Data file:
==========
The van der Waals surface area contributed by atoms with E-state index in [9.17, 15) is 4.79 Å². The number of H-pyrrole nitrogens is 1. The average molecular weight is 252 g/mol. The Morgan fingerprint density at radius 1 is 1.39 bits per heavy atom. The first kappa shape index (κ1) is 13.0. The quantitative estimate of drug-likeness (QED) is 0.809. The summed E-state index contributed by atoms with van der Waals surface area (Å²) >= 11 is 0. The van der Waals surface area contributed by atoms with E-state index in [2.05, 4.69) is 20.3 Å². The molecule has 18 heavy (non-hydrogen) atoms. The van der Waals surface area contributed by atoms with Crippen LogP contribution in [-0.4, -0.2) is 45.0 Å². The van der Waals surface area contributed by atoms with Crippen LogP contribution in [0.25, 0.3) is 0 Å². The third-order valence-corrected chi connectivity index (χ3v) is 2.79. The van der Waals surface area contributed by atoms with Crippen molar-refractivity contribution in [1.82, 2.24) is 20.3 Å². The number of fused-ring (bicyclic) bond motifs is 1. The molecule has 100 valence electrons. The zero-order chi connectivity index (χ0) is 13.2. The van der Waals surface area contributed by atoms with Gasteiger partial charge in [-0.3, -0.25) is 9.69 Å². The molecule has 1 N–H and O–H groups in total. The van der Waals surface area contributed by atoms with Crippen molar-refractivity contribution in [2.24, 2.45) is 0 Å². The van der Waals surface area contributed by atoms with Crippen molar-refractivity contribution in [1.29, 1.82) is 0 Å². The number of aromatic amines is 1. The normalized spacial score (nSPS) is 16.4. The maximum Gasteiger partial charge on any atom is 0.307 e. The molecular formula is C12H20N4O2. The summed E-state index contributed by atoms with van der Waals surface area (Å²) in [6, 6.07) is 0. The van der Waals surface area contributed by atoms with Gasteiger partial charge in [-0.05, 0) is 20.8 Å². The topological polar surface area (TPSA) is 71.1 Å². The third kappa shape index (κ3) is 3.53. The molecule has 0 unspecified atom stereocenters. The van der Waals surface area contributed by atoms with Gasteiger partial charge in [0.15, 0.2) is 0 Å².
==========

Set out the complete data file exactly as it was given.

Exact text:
The van der Waals surface area contributed by atoms with E-state index in [9.17, 15) is 4.79 Å². The number of H-pyrrole nitrogens is 1. The average molecular weight is 252 g/mol. The Morgan fingerprint density at radius 1 is 1.39 bits per heavy atom. The first kappa shape index (κ1) is 13.0. The quantitative estimate of drug-likeness (QED) is 0.809. The summed E-state index contributed by atoms with van der Waals surface area (Å²) >= 11 is 0. The van der Waals surface area contributed by atoms with E-state index in [2.05, 4.69) is 20.3 Å². The molecule has 18 heavy (non-hydrogen) atoms. The van der Waals surface area contributed by atoms with Crippen LogP contribution in [-0.4, -0.2) is 45.0 Å². The van der Waals surface area contributed by atoms with Crippen LogP contribution in [0.25, 0.3) is 0 Å². The third-order valence-corrected chi connectivity index (χ3v) is 2.79. The van der Waals surface area contributed by atoms with Crippen molar-refractivity contribution in [1.82, 2.24) is 20.3 Å². The number of fused-ring (bicyclic) bond motifs is 1. The molecule has 100 valence electrons. The zero-order chi connectivity index (χ0) is 13.2. The van der Waals surface area contributed by atoms with Gasteiger partial charge in [-0.3, -0.25) is 9.69 Å². The molecule has 1 N–H and O–H groups in total. The van der Waals surface area contributed by atoms with Crippen molar-refractivity contribution in [2.24, 2.45) is 0 Å². The van der Waals surface area contributed by atoms with Crippen molar-refractivity contribution in [1.29, 1.82) is 0 Å². The number of aromatic amines is 1. The normalized spacial score (nSPS) is 16.4. The maximum Gasteiger partial charge on any atom is 0.307 e. The molecular formula is C12H20N4O2. The summed E-state index contributed by atoms with van der Waals surface area (Å²) in [6, 6.07) is 0. The van der Waals surface area contributed by atoms with Gasteiger partial charge in [-0.05, 0) is 20.8 Å². The topological polar surface area (TPSA) is 71.1 Å². The third kappa shape index (κ3) is 3.53. The molecule has 0 unspecified atom stereocenters. The van der Waals surface area contributed by atoms with Gasteiger partial charge in [0.15, 0.2) is 0 Å².